Inside Unmanned Systems

APR-MAY 2018

Inside Unmanned Systems provides actionable business intelligence to decision-makers and influencers operating within the global UAS community. Features include analysis of key technologies, policy/regulatory developments and new product design.

Issue link: https://insideunmanned.epubxp.com/i/969777

Contents of this Issue

Navigation

Page 50 of 67

www.navtechgps.com 800-628-0885 +1-703-256-8900 Woman-Owned Small Business 51 April/May 2018 unmanned systems inside ENGINEERING. PRACTICE. POLICY. vehicles produced and by the value of those air vehicles, according to Teal, followed by Europe, the Middle East, Africa and the Americas (see Table 1 for the numbers). The study estimated that UAV production would increase from current worldwide UAV production of $4.2 billion annually in 2017 to $10.3 billion in 2026—that is $80.5 billion in total spending on just the unmanned aircraft over the next 10 years (Note: this is slightly different from the FY18 to FY27 time frame mentioned earlier. The value of each unit is standardized using cost ranges to enable practical forecasts. Those ranges ref lect a por- tion of system costs. See Table 2). Though micro UAVs didn't make the cut, there is real activity in the next lev- el up—the mini UAVs, which Teal cat- egorizes as costing $50,000-$65,000. There were some 2,530 of these pro- duced in the U.S. in 2017 with a value of about $189 million. That is expected to rise to 4,439 units with a value of $363 million by 2026. Teal forecast that the biggest slice of the UAV market, at $27.2 billion, would be centered on the development of new Uninhabited Combat Air Vehicles or UCAVs—unmanned aircraft that could perform at least some of the roles of combat aircraft. Zaloga believes the Air Force already has a classified ver- sion of such a program in the works as a replacement for the now-retired F-117 Nighthawk stealth attack plane—a UAV that could slip past sensors to take out air defenses without risking a pilot. "My belief is that the Air Force is either f lying that right now or on the verge of f lying it—or certainly has a requirement," Zaloga said. Those working on UCAVs as true combat aircraft, however, have some real challenges ahead, he said. "I think that one is a lot further down the road because it's much more difficult to re- "I WAS SHOCKED AT THE RAPID DEVELOPMENT OF UAS IN CHINA. THE NUMBER OF SYSTEMS OUT THERE IS ASTONISHING—AND THE GROWING SOPHISTICATION OF THE SYSTEMS." Steven Zaloga, study co-author, Teal Group VISIT US AT BOOTH 2605 AT XPONENTIAL 2018! Precise positioning & navigation for unmanned systems Hemisphere GNSS Eclipse ™ 300 Series with ATLAS ™ Correction VectorNav VN-300 MEMS Inertial Navigation OxTS xNAV550 and xOEM INS NovAtel 700 Series OEM Receivers Tactical grade IMU – 0.05° roll/pitch Dual GNSS receivers, dual antennas 2 cm real-time position accuracy No magnetometers Post-processing software included No ITAR restrictions Advanced interference detection and mitigation L-band functionality SPAN® GNSS+INS functionality Multi-constellation, multi-frequency TerraStar™ ready No ITAR restrictions Low power, high precision Multi-frequency, multi-GNSS Small form factor L-band (and QZSS ready) Scalable Eclipse ™ RTK DGPS and SBAS with COAST™ No ITAR restrictions Coupled position, velocity & attitude estimates 2 GPS receivers, 2 antennas Miniature, lightweight Output rates up to 400 Hz Dynamic accuracy: 0.3° heading, 0.1° pitch & roll No ITAR restrictions WE CARRY THEM ALL ! Delivering unmanned and autonomous solutions for over a decade WE CARRY THEM ALL ! Delivering unmanned and autonomous solutions for over a decade www.navtechgps.com 800-628-0885 +1-703-256-8900 Woman-Owned Small Business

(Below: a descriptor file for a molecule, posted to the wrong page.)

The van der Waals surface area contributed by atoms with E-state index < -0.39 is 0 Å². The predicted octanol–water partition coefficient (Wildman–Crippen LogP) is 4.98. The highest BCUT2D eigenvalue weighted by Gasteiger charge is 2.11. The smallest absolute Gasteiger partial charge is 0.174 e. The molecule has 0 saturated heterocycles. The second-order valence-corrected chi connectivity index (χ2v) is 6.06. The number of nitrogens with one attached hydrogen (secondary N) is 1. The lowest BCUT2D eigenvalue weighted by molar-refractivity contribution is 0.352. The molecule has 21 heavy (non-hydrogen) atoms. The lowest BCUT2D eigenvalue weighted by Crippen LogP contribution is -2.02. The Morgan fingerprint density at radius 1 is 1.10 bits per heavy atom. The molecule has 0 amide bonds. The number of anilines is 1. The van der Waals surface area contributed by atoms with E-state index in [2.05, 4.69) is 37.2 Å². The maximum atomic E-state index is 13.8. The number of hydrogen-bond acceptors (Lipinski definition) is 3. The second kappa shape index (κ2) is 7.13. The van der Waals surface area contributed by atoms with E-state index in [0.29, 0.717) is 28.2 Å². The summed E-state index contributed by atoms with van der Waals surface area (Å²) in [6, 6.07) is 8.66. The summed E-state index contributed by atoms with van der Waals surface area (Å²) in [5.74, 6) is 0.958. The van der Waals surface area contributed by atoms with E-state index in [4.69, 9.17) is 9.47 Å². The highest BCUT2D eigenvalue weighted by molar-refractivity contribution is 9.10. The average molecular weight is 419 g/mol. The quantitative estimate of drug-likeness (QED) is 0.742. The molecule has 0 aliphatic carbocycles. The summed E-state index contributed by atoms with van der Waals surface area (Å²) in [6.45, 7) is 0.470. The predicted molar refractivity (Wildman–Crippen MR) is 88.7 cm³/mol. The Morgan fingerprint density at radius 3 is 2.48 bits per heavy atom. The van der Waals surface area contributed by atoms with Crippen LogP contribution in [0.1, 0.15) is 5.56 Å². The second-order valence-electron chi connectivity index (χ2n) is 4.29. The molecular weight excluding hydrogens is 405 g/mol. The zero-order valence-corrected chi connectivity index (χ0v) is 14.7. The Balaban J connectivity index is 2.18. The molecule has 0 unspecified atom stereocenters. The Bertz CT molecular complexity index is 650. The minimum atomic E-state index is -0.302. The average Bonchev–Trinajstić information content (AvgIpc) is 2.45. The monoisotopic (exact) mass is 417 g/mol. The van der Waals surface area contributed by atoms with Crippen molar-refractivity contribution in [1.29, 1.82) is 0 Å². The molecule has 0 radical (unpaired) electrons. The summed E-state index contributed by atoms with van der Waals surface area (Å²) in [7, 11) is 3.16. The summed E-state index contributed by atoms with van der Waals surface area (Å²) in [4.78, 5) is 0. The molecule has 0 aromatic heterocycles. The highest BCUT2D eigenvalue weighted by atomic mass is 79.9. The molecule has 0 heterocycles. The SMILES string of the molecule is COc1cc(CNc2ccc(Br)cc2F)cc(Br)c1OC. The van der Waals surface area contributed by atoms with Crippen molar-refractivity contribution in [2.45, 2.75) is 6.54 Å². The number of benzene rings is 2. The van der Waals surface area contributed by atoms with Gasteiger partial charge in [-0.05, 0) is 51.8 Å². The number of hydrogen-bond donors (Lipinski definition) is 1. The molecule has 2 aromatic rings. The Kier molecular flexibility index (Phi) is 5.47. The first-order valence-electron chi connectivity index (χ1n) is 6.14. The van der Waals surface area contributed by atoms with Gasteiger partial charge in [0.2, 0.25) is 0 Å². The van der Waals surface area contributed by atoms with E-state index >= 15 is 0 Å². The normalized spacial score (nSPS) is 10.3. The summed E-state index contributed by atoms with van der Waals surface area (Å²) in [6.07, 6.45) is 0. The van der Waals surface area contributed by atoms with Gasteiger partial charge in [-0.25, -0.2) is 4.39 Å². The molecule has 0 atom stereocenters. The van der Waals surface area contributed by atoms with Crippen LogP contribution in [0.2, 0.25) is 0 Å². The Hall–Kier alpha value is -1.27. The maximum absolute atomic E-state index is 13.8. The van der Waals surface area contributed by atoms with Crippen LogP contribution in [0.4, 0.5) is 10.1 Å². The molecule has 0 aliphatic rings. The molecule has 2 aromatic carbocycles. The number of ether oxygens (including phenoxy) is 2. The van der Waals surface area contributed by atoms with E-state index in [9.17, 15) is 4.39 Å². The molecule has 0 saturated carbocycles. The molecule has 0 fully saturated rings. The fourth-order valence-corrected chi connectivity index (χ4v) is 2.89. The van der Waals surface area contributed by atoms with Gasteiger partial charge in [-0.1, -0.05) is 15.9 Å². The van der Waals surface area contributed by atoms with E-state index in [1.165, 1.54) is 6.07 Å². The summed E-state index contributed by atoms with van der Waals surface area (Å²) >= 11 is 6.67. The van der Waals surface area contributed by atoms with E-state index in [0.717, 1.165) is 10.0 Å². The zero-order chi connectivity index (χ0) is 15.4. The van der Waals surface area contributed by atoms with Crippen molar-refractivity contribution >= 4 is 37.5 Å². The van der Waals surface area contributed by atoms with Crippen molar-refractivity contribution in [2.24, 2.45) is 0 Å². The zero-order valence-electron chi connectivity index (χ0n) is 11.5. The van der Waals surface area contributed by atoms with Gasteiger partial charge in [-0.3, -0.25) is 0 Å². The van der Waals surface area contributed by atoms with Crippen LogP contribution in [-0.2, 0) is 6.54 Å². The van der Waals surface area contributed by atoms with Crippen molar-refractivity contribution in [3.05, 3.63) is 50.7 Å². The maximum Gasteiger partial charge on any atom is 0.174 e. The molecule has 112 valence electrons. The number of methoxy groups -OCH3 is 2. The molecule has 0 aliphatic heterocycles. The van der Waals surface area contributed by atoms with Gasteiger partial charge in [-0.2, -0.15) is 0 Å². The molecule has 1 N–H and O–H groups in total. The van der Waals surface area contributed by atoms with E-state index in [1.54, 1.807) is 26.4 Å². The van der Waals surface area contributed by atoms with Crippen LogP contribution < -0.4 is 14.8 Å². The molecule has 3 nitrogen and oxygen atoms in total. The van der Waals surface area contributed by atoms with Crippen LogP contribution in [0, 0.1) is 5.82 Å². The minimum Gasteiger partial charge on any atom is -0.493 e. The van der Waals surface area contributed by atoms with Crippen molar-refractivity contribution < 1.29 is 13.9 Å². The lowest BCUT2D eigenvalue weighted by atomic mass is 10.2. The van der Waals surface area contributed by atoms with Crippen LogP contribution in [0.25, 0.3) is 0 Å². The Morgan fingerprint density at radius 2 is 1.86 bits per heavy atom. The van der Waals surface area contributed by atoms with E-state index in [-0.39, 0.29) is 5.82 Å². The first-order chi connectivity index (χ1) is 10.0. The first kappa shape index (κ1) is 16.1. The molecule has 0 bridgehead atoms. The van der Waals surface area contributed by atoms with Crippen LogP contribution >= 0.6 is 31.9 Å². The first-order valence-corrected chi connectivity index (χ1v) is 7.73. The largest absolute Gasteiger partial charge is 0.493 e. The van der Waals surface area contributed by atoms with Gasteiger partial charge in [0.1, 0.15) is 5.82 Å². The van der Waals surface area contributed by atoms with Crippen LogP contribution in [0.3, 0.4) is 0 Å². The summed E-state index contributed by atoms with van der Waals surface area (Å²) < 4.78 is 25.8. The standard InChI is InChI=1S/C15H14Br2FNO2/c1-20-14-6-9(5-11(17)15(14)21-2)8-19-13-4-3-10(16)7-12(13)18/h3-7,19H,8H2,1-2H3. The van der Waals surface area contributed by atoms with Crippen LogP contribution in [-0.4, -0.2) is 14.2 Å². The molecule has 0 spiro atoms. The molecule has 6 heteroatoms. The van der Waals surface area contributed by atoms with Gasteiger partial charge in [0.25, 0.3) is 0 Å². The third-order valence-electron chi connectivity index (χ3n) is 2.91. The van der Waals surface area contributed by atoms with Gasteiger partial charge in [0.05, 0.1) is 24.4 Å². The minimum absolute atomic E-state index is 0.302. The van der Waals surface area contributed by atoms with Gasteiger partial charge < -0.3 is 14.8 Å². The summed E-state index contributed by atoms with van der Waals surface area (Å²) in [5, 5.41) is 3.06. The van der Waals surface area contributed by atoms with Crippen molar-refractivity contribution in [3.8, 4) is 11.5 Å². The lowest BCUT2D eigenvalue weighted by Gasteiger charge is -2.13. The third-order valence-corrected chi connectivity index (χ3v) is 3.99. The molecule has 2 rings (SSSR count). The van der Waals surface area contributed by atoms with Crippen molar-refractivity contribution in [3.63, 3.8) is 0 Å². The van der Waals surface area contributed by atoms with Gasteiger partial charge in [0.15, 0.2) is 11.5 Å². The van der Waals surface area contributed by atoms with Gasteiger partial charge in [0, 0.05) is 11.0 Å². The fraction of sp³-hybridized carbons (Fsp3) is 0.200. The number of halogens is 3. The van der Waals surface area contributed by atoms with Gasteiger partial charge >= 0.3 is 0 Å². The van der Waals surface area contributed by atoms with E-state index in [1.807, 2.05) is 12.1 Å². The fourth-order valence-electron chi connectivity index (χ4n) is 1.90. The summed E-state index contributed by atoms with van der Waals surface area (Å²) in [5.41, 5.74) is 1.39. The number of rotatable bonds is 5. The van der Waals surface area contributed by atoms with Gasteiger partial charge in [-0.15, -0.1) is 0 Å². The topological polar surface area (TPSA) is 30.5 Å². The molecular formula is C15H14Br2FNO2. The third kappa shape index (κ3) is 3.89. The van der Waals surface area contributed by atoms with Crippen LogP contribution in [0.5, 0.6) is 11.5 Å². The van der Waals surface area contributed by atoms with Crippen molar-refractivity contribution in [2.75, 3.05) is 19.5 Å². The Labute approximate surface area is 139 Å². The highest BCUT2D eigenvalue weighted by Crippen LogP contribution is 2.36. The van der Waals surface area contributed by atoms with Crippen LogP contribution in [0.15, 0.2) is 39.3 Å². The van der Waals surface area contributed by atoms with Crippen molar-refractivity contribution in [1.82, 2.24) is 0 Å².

Articles in this issue

Links on this page

Archives of this issue

view archives of Inside Unmanned Systems - APR-MAY 2018